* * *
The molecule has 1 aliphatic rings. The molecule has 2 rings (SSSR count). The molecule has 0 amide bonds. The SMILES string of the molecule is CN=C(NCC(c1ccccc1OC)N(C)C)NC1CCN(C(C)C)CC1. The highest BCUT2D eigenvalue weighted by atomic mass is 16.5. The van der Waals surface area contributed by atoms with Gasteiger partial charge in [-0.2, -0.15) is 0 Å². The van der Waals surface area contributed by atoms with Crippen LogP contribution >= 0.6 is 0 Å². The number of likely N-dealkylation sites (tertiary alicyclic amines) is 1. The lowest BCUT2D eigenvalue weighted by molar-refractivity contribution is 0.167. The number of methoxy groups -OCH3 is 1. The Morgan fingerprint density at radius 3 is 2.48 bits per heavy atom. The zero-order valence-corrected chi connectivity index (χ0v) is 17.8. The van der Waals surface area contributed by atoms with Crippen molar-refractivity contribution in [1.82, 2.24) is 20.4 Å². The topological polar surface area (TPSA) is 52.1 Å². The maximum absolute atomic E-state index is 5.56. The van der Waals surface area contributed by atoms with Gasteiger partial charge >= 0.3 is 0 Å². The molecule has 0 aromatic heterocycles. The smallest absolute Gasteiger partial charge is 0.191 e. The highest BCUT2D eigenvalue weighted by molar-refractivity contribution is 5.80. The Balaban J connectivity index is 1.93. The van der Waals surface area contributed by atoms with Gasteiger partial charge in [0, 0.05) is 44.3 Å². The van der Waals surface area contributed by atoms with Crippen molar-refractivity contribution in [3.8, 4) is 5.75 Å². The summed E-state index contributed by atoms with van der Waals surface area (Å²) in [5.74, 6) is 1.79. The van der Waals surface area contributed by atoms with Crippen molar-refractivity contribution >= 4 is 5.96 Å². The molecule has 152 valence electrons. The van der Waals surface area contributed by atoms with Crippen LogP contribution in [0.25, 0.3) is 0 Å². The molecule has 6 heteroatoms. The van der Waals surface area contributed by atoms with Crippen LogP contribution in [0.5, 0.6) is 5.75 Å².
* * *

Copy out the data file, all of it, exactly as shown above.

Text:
The molecule has 1 aliphatic rings. The molecule has 2 rings (SSSR count). The molecule has 0 amide bonds. The SMILES string of the molecule is CN=C(NCC(c1ccccc1OC)N(C)C)NC1CCN(C(C)C)CC1. The highest BCUT2D eigenvalue weighted by atomic mass is 16.5. The van der Waals surface area contributed by atoms with Gasteiger partial charge in [-0.2, -0.15) is 0 Å². The van der Waals surface area contributed by atoms with Crippen LogP contribution >= 0.6 is 0 Å². The number of likely N-dealkylation sites (tertiary alicyclic amines) is 1. The lowest BCUT2D eigenvalue weighted by molar-refractivity contribution is 0.167. The number of methoxy groups -OCH3 is 1. The Morgan fingerprint density at radius 3 is 2.48 bits per heavy atom. The zero-order valence-corrected chi connectivity index (χ0v) is 17.8. The van der Waals surface area contributed by atoms with Crippen molar-refractivity contribution in [1.82, 2.24) is 20.4 Å². The topological polar surface area (TPSA) is 52.1 Å². The maximum absolute atomic E-state index is 5.56. The van der Waals surface area contributed by atoms with Gasteiger partial charge >= 0.3 is 0 Å². The molecule has 0 aromatic heterocycles. The smallest absolute Gasteiger partial charge is 0.191 e. The highest BCUT2D eigenvalue weighted by molar-refractivity contribution is 5.80. The Balaban J connectivity index is 1.93. The van der Waals surface area contributed by atoms with Gasteiger partial charge in [0, 0.05) is 44.3 Å². The van der Waals surface area contributed by atoms with Crippen molar-refractivity contribution in [3.8, 4) is 5.75 Å². The summed E-state index contributed by atoms with van der Waals surface area (Å²) in [5.74, 6) is 1.79. The van der Waals surface area contributed by atoms with Crippen molar-refractivity contribution >= 4 is 5.96 Å². The molecule has 152 valence electrons. The van der Waals surface area contributed by atoms with Crippen LogP contribution in [0.25, 0.3) is 0 Å². The molecule has 6 heteroatoms. The van der Waals surface area contributed by atoms with Crippen LogP contribution in [0.5, 0.6) is 5.75 Å².